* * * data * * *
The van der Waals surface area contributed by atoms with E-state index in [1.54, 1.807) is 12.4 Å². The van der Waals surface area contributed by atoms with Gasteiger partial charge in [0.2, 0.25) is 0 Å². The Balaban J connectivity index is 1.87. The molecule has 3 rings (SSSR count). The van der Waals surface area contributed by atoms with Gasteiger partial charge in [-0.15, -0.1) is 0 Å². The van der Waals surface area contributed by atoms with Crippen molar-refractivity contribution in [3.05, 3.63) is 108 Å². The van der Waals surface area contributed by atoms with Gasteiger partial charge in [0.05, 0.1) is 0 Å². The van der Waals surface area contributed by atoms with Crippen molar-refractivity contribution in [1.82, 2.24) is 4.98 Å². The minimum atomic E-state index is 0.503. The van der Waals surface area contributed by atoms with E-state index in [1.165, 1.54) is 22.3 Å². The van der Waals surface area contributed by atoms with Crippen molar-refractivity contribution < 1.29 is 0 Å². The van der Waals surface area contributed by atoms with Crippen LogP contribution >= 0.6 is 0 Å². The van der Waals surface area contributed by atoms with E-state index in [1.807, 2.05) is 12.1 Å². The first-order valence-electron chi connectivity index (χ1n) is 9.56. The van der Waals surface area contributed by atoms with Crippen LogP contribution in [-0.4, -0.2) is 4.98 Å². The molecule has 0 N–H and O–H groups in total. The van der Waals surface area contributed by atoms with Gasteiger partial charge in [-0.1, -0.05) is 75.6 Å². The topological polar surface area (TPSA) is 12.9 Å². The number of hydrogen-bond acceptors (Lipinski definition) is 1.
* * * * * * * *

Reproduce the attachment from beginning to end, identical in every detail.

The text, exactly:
The van der Waals surface area contributed by atoms with E-state index in [1.54, 1.807) is 12.4 Å². The van der Waals surface area contributed by atoms with Gasteiger partial charge in [0.2, 0.25) is 0 Å². The Balaban J connectivity index is 1.87. The molecule has 3 rings (SSSR count). The van der Waals surface area contributed by atoms with Gasteiger partial charge in [-0.15, -0.1) is 0 Å². The van der Waals surface area contributed by atoms with Crippen molar-refractivity contribution in [3.05, 3.63) is 108 Å². The van der Waals surface area contributed by atoms with Gasteiger partial charge in [0.05, 0.1) is 0 Å². The van der Waals surface area contributed by atoms with Crippen molar-refractivity contribution in [1.82, 2.24) is 4.98 Å². The minimum atomic E-state index is 0.503. The van der Waals surface area contributed by atoms with E-state index in [1.165, 1.54) is 22.3 Å². The van der Waals surface area contributed by atoms with Crippen molar-refractivity contribution < 1.29 is 0 Å². The van der Waals surface area contributed by atoms with Crippen LogP contribution >= 0.6 is 0 Å². The van der Waals surface area contributed by atoms with E-state index in [1.807, 2.05) is 12.1 Å². The first-order valence-electron chi connectivity index (χ1n) is 9.56. The van der Waals surface area contributed by atoms with Crippen LogP contribution in [-0.4, -0.2) is 4.98 Å². The molecule has 0 N–H and O–H groups in total. The van der Waals surface area contributed by atoms with Gasteiger partial charge in [-0.1, -0.05) is 75.6 Å². The topological polar surface area (TPSA) is 12.9 Å². The number of hydrogen-bond acceptors (Lipinski definition) is 1.